lacked proper training opportunities that are vital for successful implementation. Knoblauch and Hoy’s (2008) study found that most teachers did not feel properly prepared to implement inclusion, and that may be a factor in why rural teachers often fail to refer students for special education. Hammond and Ingalls (2003) noted that rural educators might face additional challenges in comprehension to their urban counterparts. Rural schools have a high number of teachers on emergency certification to serve children with disabilities, therefore these educators find implementing an inclusionary program quite difficult. ...view middle of the document...
These school districts are part of the Northeast Washington Educational Service District 101. All teachers within each selected district will be elicited through an email to participate in the study after school administrators have granted permission. Teachers will be required to be full-time regular or special education teachers who are teaching within one of the school districts for the 2013-2014 school year.
A researcher-developed questionnaire will be used to collect personal and professional attitudes and characteristics of participants. Demographic characteristics that will be obtained included gender, age, degree status, years of teaching, experience, and grade level currently teaching. The questionnaire for this study will be a web-based survey called Survey Monkey, which will be completed on the computer. This program allows the teacher to exit at any time during the survey if he or she chose to discontinue participation with the study. A copy of the survey (Appendix A) and an accompanying release form (Appendix B) will be provided to each participant.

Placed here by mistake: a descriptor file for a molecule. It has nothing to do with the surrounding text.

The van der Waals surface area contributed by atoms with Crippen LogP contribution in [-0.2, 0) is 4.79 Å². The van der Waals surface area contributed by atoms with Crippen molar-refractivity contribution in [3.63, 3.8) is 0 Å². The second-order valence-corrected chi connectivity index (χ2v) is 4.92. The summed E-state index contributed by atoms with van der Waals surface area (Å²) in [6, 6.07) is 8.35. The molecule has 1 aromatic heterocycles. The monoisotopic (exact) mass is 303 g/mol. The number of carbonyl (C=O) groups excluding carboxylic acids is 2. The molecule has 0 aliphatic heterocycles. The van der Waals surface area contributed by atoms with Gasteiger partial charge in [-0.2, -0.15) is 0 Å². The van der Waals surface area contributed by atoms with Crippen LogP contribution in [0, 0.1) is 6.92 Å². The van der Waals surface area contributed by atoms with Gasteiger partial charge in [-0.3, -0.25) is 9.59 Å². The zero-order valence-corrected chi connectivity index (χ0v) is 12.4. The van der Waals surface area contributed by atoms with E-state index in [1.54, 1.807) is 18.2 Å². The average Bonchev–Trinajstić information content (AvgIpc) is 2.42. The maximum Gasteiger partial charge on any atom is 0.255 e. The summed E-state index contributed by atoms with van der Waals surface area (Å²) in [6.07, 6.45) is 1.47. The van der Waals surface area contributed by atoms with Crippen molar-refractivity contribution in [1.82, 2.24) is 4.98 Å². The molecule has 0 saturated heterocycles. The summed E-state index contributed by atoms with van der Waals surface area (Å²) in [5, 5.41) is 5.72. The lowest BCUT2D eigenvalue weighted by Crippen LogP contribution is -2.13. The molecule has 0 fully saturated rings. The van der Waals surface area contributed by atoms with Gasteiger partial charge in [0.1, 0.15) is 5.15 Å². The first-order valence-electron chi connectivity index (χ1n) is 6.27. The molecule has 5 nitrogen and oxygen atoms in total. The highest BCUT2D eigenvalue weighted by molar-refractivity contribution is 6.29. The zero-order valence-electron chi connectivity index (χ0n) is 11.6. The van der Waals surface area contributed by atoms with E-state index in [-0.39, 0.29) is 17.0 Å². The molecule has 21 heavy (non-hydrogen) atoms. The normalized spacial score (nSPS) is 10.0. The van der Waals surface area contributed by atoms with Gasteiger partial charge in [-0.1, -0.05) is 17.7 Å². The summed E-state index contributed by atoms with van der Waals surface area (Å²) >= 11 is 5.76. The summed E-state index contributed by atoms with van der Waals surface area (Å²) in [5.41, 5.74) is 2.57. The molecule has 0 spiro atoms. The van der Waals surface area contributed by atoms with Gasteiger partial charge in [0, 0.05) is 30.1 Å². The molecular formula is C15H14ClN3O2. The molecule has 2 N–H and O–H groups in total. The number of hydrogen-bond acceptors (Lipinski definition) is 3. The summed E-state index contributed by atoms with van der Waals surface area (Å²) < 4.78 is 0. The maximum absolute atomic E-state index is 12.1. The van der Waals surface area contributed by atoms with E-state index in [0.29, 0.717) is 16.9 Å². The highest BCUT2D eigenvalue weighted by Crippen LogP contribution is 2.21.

A 31-item survey consisting of three different sections will be administered as the data
collection tool in this study. The first part of the survey collects demographic data
through checkbox items. Section two consists of 21 statements with a Likert scale ranging from strongly agree (4) to strongly disagree (1) for responses. Section three will include a comments section and information recorded will be documented and analyzed.
Approval will be obtained from the Human Subjects Review Board at Whitworth University. Participants will be assured of voluntary participation and that all collected data would be kept unanimous and confidential. Participants will be sent an email containing a brief description of the present study. If they choose to participate, they will be provided with a link to access the study, which will direct them to complete a questionnaire. The teacher's voluntary entry into the survey program will be considered the teacher's consent for study participation.
Limitations within the study could affect the ability to generalize overall findings. These include the research design, emailed notification of the survey, and a selective population limited to a specific educational cooperative in Northeast Washington State. The use of an emailed survey notification could have limited results given the fact that some teachers may not use their email accounts or may have limited access to them. This research may not be representative of a national population of rural teachers.
Planned Data Analysis
Data from the returned surveys will be scored and recorded using a computer spreadsheet program. Data from the Likert rating scale statements will be organized using frequency distribution. Percentages will be calculated and reported using tables.
Avramidis, E., Bayliss, P., & Burden, R. (2000). A survey into mainstream teachers'...